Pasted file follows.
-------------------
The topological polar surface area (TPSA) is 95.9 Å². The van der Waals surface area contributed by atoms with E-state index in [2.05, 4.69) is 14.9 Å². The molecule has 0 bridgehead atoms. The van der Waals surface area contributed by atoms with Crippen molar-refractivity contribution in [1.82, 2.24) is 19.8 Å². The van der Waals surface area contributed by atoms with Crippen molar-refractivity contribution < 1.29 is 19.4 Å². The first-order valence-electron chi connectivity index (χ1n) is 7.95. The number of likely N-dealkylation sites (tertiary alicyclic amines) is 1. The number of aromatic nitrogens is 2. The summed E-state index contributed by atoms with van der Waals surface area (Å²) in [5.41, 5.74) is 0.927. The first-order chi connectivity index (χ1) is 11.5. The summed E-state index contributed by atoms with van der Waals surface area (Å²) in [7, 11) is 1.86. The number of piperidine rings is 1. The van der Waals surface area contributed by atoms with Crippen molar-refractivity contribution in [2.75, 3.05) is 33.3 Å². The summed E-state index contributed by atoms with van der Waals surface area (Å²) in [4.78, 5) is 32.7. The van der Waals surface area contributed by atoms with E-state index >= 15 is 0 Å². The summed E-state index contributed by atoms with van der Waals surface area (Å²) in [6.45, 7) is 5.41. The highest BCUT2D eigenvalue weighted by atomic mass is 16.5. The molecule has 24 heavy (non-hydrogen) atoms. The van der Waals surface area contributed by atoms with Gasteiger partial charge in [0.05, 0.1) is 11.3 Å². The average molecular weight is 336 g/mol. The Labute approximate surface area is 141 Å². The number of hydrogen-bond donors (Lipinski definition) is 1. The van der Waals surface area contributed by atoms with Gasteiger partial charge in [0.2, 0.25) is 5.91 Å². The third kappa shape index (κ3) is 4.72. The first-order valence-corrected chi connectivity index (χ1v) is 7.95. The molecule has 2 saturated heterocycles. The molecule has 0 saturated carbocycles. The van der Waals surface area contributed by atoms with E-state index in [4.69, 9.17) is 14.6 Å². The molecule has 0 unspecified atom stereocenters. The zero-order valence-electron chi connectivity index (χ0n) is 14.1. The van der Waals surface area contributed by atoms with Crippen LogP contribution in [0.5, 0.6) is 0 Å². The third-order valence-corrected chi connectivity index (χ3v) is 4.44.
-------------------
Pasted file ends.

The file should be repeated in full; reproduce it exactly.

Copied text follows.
The topological polar surface area (TPSA) is 95.9 Å². The van der Waals surface area contributed by atoms with E-state index in [2.05, 4.69) is 14.9 Å². The molecule has 0 bridgehead atoms. The van der Waals surface area contributed by atoms with Crippen molar-refractivity contribution in [1.82, 2.24) is 19.8 Å². The van der Waals surface area contributed by atoms with Crippen molar-refractivity contribution < 1.29 is 19.4 Å². The first-order valence-electron chi connectivity index (χ1n) is 7.95. The number of likely N-dealkylation sites (tertiary alicyclic amines) is 1. The number of aromatic nitrogens is 2. The summed E-state index contributed by atoms with van der Waals surface area (Å²) in [5.41, 5.74) is 0.927. The first-order chi connectivity index (χ1) is 11.5. The summed E-state index contributed by atoms with van der Waals surface area (Å²) in [7, 11) is 1.86. The number of piperidine rings is 1. The van der Waals surface area contributed by atoms with Crippen molar-refractivity contribution in [2.75, 3.05) is 33.3 Å². The summed E-state index contributed by atoms with van der Waals surface area (Å²) in [4.78, 5) is 32.7. The van der Waals surface area contributed by atoms with E-state index >= 15 is 0 Å². The summed E-state index contributed by atoms with van der Waals surface area (Å²) in [6.45, 7) is 5.41. The highest BCUT2D eigenvalue weighted by atomic mass is 16.5. The molecule has 24 heavy (non-hydrogen) atoms. The van der Waals surface area contributed by atoms with Gasteiger partial charge in [0.05, 0.1) is 11.3 Å². The average molecular weight is 336 g/mol. The Labute approximate surface area is 141 Å². The number of hydrogen-bond donors (Lipinski definition) is 1. The van der Waals surface area contributed by atoms with Gasteiger partial charge in [0.2, 0.25) is 5.91 Å². The third kappa shape index (κ3) is 4.72. The first-order valence-corrected chi connectivity index (χ1v) is 7.95. The molecule has 2 saturated heterocycles. The molecule has 0 saturated carbocycles. The van der Waals surface area contributed by atoms with E-state index in [4.69, 9.17) is 14.6 Å². The molecule has 0 unspecified atom stereocenters. The zero-order valence-electron chi connectivity index (χ0n) is 14.1. The van der Waals surface area contributed by atoms with Crippen LogP contribution in [0.5, 0.6) is 0 Å². The third-order valence-corrected chi connectivity index (χ3v) is 4.44.